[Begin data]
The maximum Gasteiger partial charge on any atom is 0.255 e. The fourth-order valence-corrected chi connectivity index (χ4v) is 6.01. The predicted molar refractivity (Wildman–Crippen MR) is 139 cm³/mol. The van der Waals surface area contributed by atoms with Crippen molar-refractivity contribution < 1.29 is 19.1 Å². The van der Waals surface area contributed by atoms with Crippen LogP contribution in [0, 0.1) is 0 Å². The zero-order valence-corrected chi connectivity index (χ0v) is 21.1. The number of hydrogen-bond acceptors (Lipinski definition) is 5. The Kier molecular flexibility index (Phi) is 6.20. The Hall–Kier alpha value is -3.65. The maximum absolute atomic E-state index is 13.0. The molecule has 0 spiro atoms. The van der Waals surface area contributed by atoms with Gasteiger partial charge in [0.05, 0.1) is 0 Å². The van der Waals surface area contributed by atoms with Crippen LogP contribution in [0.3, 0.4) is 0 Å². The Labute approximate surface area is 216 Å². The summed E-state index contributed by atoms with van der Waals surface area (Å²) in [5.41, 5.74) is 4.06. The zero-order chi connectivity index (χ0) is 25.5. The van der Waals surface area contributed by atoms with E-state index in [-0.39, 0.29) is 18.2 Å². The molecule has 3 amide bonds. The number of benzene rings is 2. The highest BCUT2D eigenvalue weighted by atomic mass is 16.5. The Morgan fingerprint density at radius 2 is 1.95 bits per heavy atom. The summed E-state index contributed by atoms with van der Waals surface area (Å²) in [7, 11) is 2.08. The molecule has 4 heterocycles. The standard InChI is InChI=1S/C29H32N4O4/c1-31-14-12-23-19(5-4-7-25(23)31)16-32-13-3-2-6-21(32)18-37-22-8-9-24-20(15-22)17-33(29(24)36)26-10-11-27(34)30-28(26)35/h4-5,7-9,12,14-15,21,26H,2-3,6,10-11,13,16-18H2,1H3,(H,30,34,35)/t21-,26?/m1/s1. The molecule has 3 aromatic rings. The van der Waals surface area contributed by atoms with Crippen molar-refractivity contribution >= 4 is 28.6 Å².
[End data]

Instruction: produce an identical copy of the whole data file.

The maximum Gasteiger partial charge on any atom is 0.255 e. The fourth-order valence-corrected chi connectivity index (χ4v) is 6.01. The predicted molar refractivity (Wildman–Crippen MR) is 139 cm³/mol. The van der Waals surface area contributed by atoms with Crippen molar-refractivity contribution < 1.29 is 19.1 Å². The van der Waals surface area contributed by atoms with Crippen LogP contribution in [0, 0.1) is 0 Å². The zero-order valence-corrected chi connectivity index (χ0v) is 21.1. The number of hydrogen-bond acceptors (Lipinski definition) is 5. The Kier molecular flexibility index (Phi) is 6.20. The Hall–Kier alpha value is -3.65. The maximum absolute atomic E-state index is 13.0. The molecule has 0 spiro atoms. The van der Waals surface area contributed by atoms with Gasteiger partial charge in [0.05, 0.1) is 0 Å². The van der Waals surface area contributed by atoms with Crippen LogP contribution in [0.3, 0.4) is 0 Å². The Labute approximate surface area is 216 Å². The summed E-state index contributed by atoms with van der Waals surface area (Å²) in [5.41, 5.74) is 4.06. The zero-order chi connectivity index (χ0) is 25.5. The van der Waals surface area contributed by atoms with E-state index in [-0.39, 0.29) is 18.2 Å². The molecule has 3 amide bonds. The number of benzene rings is 2. The highest BCUT2D eigenvalue weighted by atomic mass is 16.5. The Morgan fingerprint density at radius 2 is 1.95 bits per heavy atom. The summed E-state index contributed by atoms with van der Waals surface area (Å²) in [7, 11) is 2.08. The molecule has 4 heterocycles. The standard InChI is InChI=1S/C29H32N4O4/c1-31-14-12-23-19(5-4-7-25(23)31)16-32-13-3-2-6-21(32)18-37-22-8-9-24-20(15-22)17-33(29(24)36)26-10-11-27(34)30-28(26)35/h4-5,7-9,12,14-15,21,26H,2-3,6,10-11,13,16-18H2,1H3,(H,30,34,35)/t21-,26?/m1/s1. The molecule has 3 aromatic rings. The van der Waals surface area contributed by atoms with Crippen molar-refractivity contribution >= 4 is 28.6 Å².